The Romans, as you can already guess, fought a lot of wars. Initially, it was for self-preservation, then dominance in the Italian peninsula and ultimately to conquer. Whatever the reason, Rome has seen a lot of wars (and by lot I mean a LOT of wars). There have been attacks by neighboring Latin states, civil wars and full frontal assaults and of which we’re going to talk about (HUZZAH!!!!!). Today we’re going to talk two of the earliest (post Lars Porsena attack which we talked about before) battles in the nascent (and then not so nascent) Republic’s life. These were solely defensive because Rome couldn’t afford otherwise then.
The Pometian revolt (503 BC)
So in 503 BC, just a few years after our favorite Republic in the entire ancient world had come into existence (magically of course), it went to war. No fault of it’s own obviously (it was a teensy weensy baby at that time). The apparently Roman colonies of Pometia (hence the Pometian revolt) and Cora, colluding with the Aurunci tribe, revolted against our favorite city-state in the entire ancient world, Rome.
According to Livy (and Livy only), the Romans were led by consuls Agrippa Menenius Lanatus (who was a Patrician and Plebeian both or maybe one of them? Nobody knows) and Publius Postumius Tubertus (I don’t know about you but I would NOT have liked to be called Publius Postumius Tubertus). Livy, who seems to be the only source I can find to cite, said that the Romans defeated most of their enemies after which the fight was confined to Pometia. Prisoners of war were brutally slaughtered on both sides. Livy also says that the consuls celebrated a triumph.
The following consuls, Opiter Virginius and Spurius Cassius Viscellenus attempted to lay siege on Pometia but the Aurunci destroyed the siege engines, massacred the Romans and also killed a consul. The Romans knew when to back out, so they when back to Rome. THE END. Ha-ha no. They came back with more troops but before they could taste the sweet joy of victory, the Pometians surrendered and were sold into slavery (just coz). The Aurunci leaders were beheaded too.
Battle of Lake Regillus and Foedus Cassianum (501 BC – 493 BC)
Now in 501 BC, one Octavius Mamilius of Tusculum decided that he was big boy who wanted to pick up a fight with Rome. He rallied 30 Latin cities to his cause, who formed a league against Rome. Remember how I told you the Romans would appoint a dictator in times of war or crises, this is the first time that happened. Titus Lartius was appointed Dictator with Spurius Cassius as his magister equitum (the Master of the Horse, that sounds cool). But the war didn’t start until two years later.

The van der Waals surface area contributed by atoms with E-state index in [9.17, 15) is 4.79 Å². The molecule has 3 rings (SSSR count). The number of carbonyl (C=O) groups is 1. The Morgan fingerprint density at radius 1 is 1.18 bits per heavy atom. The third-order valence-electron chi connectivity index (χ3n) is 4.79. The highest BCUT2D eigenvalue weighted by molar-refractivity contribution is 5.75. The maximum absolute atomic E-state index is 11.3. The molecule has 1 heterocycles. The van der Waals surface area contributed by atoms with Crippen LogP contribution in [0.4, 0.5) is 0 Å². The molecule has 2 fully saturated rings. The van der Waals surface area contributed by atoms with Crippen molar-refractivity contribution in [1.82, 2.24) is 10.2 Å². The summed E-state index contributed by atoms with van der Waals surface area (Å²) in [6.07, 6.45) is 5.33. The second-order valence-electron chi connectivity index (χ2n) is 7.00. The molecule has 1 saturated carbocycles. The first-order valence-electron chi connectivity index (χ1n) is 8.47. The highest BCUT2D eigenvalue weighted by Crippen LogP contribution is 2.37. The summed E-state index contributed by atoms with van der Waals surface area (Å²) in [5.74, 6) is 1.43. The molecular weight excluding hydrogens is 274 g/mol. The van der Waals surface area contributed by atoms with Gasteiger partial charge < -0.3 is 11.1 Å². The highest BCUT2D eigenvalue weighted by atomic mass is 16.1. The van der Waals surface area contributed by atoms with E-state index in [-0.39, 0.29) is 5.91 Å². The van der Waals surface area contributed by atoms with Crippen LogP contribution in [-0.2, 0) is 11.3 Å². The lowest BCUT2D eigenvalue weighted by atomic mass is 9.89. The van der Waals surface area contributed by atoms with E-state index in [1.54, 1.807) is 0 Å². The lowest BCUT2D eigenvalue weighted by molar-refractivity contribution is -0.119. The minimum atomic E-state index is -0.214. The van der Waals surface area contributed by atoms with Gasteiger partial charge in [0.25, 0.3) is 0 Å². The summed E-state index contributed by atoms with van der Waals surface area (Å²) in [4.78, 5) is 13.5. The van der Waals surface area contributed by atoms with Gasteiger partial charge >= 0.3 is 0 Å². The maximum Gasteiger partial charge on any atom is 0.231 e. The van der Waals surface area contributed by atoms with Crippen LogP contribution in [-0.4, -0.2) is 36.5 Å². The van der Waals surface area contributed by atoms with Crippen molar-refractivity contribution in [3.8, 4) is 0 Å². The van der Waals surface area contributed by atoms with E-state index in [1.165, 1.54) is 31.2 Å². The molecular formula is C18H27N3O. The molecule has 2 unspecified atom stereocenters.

In 499 BC, or possibly 496 BC, war broke out. An unidentified party besieged Fidenae and another or possibly the same unidentified party captured Crustumerium. Praeneste defected to the Romans (smart move). Aulus Postumius was appointed dictator. He led the army into the Latin territory and returned victorious from the Battle of Lake Regillus.
In 495 BC, the Volsci decided to enlist the Latins’ help to attack Rome. The Latins tactfully declined the offer and handed Volscian ambassadors to Rome. Rome being a generous friend, freed 6000 Latin prisoners. In return the Latins sent a crown of gold to the Temple of Jupiter Optimus Maximus in Rome. The Latins also warned Rome of the Volscian invasion, shortly after in the same year.
In 493 BC, the Foedus Cassianum or the Treaty of Cassius was concluded. It was a treaty that instituted a military alliance between Rome and the Latin cities of the Italian Peninsula. The coalition was obviously led by Rome as the leading city-state. Rome had power equal to that of all the Latin cities combined i.e. Rome and the thirty Latin cities became two independent powers. Apart from establishing peace, it required that armies would be joined to provide mutual defense from Italic tribes. All spoils taken in war would be split between the two parties.
The treaty, of which a bronze copy survived in the Roman Forum until Cicero’s day, was a landmark in the early history of Rome. The original does not survive.
“Let there be peace among the Romans and all the Latin cities as long as the heavens and the earth shall remain where they are. Let them neither make war upon one another themselves, nor bring in foreign enemies nor grant a safe passage to those who shall make war upon either. Let them assist one another when warred upon, with all their forces, and let each have an equal share of the spoils and booty taken in their common wars. Let suits relating to private contracts be determined within ten days, and in the nation where the contract was made. And let it not be permitted to add anything to, or take anything away from these treaties except by consent both of the Romans and of all the Latins”Dionysius of Halicarnassus
A second people, the Hernici, joined the alliance late In 486 BC Rome through the efforts of Spurius Cassius Viscellinus.
This was not the first time Rome came in conflict with its neighbours, nor will it be the last. The Latins and the Romans would remain in an unending frenzy of war and peace till the later would finally subjugate and assimilate the Latins. Both of these cultures would have an impact on each other, though Rome will always remain the more dominant entity. The Latins would be steady allies and bitter enemies throughout the history of Rome.